Densho Digital Archive
Manzanar National Historic Site Collection
Title: Saburo Masada Interview
Narrator: Saburo Masada
Interviewer: Kristen Luetkemeier
Location: Fresno, California
Date: September 11, 2014
Densho ID: denshovh-msaburo-01-0008

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KL: What are your memories of arriving -- well, you said you saw the guard towers and the fences. Was that a shock? What did you, that's a dumb question, but what had you expected and what was it like to have that first visual and go in?

SM: Well, again, our culture just tells us to, can't do anything about it, so that's the way it is. And of course, the fairgrounds is a place of fun and we'd visit in order to see all the crop displays, but it wasn't that anymore. It was a prison. So we just accepted what was happening to us. And we were given a big cloth bag, and there was a pile of straw, or hay, I forgot which, but we had to stuff it and that was our mattress. But one of the things I noticed, first thing, was the Isseis were sweeping -- it was all dirt, no lawn -- and they were sweeping and picking up every little piece of litter and stick to make it as nice and beautiful as possible, all around the barracks. And I thought, gee, that's amazing. So nobody was rioting or complaining. They all started to make it a place where they could try to do the best they could. And I remember that was May, so there should've been at least one more month of school, and I remember being told that there's a sixth grade class and that I should go to it. So it was one of the fair booths, and I went to it and there were, I think, four of us, four sixth-graders with a teacher, but I don't recall learning anything or what she taught us, but it was, like, to finish up our sixth grade. Not that it mattered, because we didn't have any books or anything.

KL: Was she incarcerated there? Was she Japanese?

SM: Oh yes. They were all...

KL: The teacher was?

SM: They were all Japanese, Nisei. They weren't set up for any schools, so these are all volunteer people who tried to make life as normal as possible, and so I guess they set out, decided to do that and start a Scout troop. My cousin was, for some reason, was in the Scouts, so he drafted me into the Scouts and I went through one level, and then he went to Arizona and I went to Arkansas, so that was the end of my Scouting experience.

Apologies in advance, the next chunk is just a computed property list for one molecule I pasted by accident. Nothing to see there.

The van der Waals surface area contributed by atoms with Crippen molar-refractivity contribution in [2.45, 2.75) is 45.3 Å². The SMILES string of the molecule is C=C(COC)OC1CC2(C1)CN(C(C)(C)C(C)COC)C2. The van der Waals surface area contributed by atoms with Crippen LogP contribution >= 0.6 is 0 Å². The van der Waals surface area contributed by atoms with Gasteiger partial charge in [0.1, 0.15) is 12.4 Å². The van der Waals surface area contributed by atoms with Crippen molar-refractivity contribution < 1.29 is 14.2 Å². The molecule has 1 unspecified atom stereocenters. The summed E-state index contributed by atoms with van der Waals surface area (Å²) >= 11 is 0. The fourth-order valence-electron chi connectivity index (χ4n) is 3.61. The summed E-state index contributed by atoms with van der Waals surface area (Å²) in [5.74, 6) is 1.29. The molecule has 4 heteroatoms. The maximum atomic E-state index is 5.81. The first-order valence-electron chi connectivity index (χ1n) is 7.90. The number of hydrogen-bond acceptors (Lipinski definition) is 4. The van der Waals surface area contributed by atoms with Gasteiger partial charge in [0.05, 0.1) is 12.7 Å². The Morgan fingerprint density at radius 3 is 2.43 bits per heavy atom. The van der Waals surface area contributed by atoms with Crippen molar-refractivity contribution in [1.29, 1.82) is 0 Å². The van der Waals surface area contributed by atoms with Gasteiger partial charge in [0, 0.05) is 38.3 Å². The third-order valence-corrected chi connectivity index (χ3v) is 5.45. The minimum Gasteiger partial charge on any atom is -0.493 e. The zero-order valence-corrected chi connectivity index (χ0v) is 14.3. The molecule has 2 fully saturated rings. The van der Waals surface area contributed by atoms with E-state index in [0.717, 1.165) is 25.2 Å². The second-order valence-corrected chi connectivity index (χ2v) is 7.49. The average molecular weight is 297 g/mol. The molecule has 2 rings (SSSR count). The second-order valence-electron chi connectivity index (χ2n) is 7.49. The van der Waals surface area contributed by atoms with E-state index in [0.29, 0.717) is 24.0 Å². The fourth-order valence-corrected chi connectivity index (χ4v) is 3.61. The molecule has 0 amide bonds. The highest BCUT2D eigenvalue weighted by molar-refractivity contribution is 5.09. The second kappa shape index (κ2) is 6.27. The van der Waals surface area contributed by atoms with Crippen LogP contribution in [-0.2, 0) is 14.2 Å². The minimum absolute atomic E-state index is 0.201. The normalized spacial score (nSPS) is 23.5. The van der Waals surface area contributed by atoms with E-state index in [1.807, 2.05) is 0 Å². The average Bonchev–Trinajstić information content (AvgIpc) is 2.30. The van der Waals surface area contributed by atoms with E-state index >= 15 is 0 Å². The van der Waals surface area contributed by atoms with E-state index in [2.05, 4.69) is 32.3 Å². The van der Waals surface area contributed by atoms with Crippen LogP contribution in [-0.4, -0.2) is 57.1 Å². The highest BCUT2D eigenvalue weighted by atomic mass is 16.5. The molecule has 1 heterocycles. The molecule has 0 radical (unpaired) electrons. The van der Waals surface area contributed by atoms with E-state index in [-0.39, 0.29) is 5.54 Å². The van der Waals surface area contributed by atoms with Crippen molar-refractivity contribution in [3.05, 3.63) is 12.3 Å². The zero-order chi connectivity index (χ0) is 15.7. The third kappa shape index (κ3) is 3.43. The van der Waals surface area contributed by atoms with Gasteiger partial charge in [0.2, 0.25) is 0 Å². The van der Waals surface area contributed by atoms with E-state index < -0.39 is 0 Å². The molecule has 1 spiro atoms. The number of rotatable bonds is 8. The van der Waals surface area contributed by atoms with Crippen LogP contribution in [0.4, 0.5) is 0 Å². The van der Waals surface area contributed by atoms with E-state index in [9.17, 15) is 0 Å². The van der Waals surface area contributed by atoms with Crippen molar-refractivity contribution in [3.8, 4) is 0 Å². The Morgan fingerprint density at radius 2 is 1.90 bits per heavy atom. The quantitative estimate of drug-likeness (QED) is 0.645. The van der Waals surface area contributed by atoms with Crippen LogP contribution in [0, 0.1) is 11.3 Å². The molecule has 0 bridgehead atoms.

KL: And you said you had been to the fair before?

SM: Yes.

KL: So you... what else can you tell us about the Fresno Assembly Center?

SM: Well, every night, I can still hear the bugle from the grandstand, that was a curfew signal. The bugle would blow the Taps, and then we could hear people scurrying around to get back to the cabin. And of course, people who had to go to the outdoor community toilet, they were in trouble because the MP came and knocked on our door and opened it and put the flashlight into our faces and make sure all of us, nine of us, were in our room. So that happened every night. So at nighttime, from the grandstand there was a searchlight that scanned the, let's see, about how many barracks, two hundred plus barracks, every night. So it was, it was, we knew that we weren't there for a vacation. And of course --

KL: How long --

SM: Of course, there was long mess, mess hall lines, and the morning they had the, either bugle, someone played a bugle -- depends on which block you were in, some just hit a big, big metal to announce the breakfast, lunch and supper. We had someone play the bugle, and every morning and noon and night we heard the bugle call that they used in army to announce breakfast, lunch and supper. And they started a baseball league, and sumo tori. My friends and I, we came up with our own little game. We dug a little hole in the dirt, and I forgot if we put a can in there or not, and then we had these washers, I don't know where we got them, we got washers and like horseshoe, we would throw the washers and try to get into the can, and that was our fun game that we played every day in our camp, in our block.

KL: Were they friends from home or new friends?

SM: No, new friends. There was, except for my cousin, I didn't know anyone from back, from Caruthers who was in -- well, they weren't in our block, so that's one thing. They might've been some other block. They were in another block far away, so we had no interaction with them. I mean, I didn't at that age.

KL: Did you have any visitors?

SM: We didn't. We didn't, but I did notice some people, visitors bringing something like fruit, box of fruit or something, to their friends inside.

<End Segment 8> - Copyright © 2014 Manzanar National Historic Site and Densho. All Rights Reserved.